The UK’s roads are very much a shared space.

With thousands of motorists travelling up and down them each year, we’ve all got our own ability to make things run smoothly for our fellow drivers.

However, there are some acts that wind other drivers up considerably. So here, we’re going to take a look through some of the top pet peeves that motorists have with one another - and how to avoid them.



Tailgating is one of the most common sources of irritation when driving in the UK. There’s nothing more annoying than looking behind and seeing some driving inches away from your bumper. It’s particularly an issue when travelling on the motorway, where speeds are higher and the potential for a bad collision is greater.

These drivers might even try and pass you on the inside, even if there’s not enough room to do so. As with most things with driving, the best way to deal with this type of driving is to remain calm, pull to the side when safe and let them through. There’s no point in getting riled up by it - simply let them pass and carry on with your day.

Middle-lane driving

Another frequent source of annoyance is middle-lane ‘hoggers’. In the UK, drivers must always move to the left when not overtaking; remaining in the middle lane forces other road users to move out and around you, slowing up traffic and causing congestion.

The Highway Code states that drivers should return to the left-hand lane unless they need to overtake, and if they do need to pass, return to the outside lane once they’ve overtaken. In fact, in more recent times, police have started handing out fines for drivers who hog the middle lane for extended periods of time.

Using a mobile phone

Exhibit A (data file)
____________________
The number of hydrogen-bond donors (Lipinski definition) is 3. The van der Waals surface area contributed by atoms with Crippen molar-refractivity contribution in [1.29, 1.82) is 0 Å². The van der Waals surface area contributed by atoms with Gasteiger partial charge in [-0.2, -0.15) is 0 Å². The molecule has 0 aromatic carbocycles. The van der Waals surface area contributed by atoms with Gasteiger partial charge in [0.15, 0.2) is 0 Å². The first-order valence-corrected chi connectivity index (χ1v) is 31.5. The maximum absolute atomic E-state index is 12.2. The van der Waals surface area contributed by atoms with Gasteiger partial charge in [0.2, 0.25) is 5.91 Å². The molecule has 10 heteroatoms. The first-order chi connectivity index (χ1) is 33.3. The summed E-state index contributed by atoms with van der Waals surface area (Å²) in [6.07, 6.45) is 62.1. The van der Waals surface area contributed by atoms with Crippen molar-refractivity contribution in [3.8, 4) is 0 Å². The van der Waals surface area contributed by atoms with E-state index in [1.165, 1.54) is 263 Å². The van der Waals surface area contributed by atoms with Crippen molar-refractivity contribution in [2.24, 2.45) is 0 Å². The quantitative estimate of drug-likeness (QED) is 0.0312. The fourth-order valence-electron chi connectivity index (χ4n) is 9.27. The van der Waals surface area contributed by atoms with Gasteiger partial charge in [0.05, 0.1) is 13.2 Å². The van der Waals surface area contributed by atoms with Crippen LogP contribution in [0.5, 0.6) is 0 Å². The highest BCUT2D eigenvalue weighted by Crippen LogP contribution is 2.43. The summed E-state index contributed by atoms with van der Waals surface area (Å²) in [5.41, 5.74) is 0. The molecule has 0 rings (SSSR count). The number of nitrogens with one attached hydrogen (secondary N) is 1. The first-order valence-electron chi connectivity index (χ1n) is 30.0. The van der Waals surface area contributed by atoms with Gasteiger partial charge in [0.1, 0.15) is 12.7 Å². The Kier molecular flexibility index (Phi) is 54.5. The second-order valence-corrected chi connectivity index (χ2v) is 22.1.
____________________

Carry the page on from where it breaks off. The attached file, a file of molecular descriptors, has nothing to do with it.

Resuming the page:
We’ve probably all seen it. There’s a car ahead that keeps slowing down and speeding up, while meandering in between the white lines of a lane. Pull alongside and - you guessed it - the driver is on their phone. It’s incredibly dangerous to use a mobile phone when at the wheel as it disrupts your concentration and stops you from focusing on the road ahead.

It also carries a hefty penalty, with six points and a large fine there for those who are caught using a phone at the wheel. So if you ever feel tempted, leave your phone where it is. And if you can’t avoid that temptation, then leave your phone somewhere it can’t be easily reached, like the glovebox. Ensure that it’s still available should you be involved in an accident or emergency, of course.

Tapping brakes on the motorway

Smooth motorway driving is all about looking ahead. When traffic is moving freely, drivers are travelling at the set speed and aren’t using the brakes too often. Using your brakes too often likely means that you’re too close to the car in front, which means you need to leave more space in between.

Plus, using your brakes too often might give the impression to those behind you that there’s a slowdown or traffic ahead - even if there isn’t. In response, there’s a good chance that they’ll slow down too, therefore causing congestion even when there wasn’t any in the first place.

Not maintaining a steady speed

There’s nothing more annoying than going to pass someone on the motorway that is travelling slower than you are, only for them to speed up as you pull alongside. Some of this can boil down to bad forward planning; if there’s an incline ahead, then it’s a good idea to apply more throttle beforehand to compensate, therefore maintaining a steady speed.

But if you’re travelling at your desired speed, don’t be tempted to randomly speed up.

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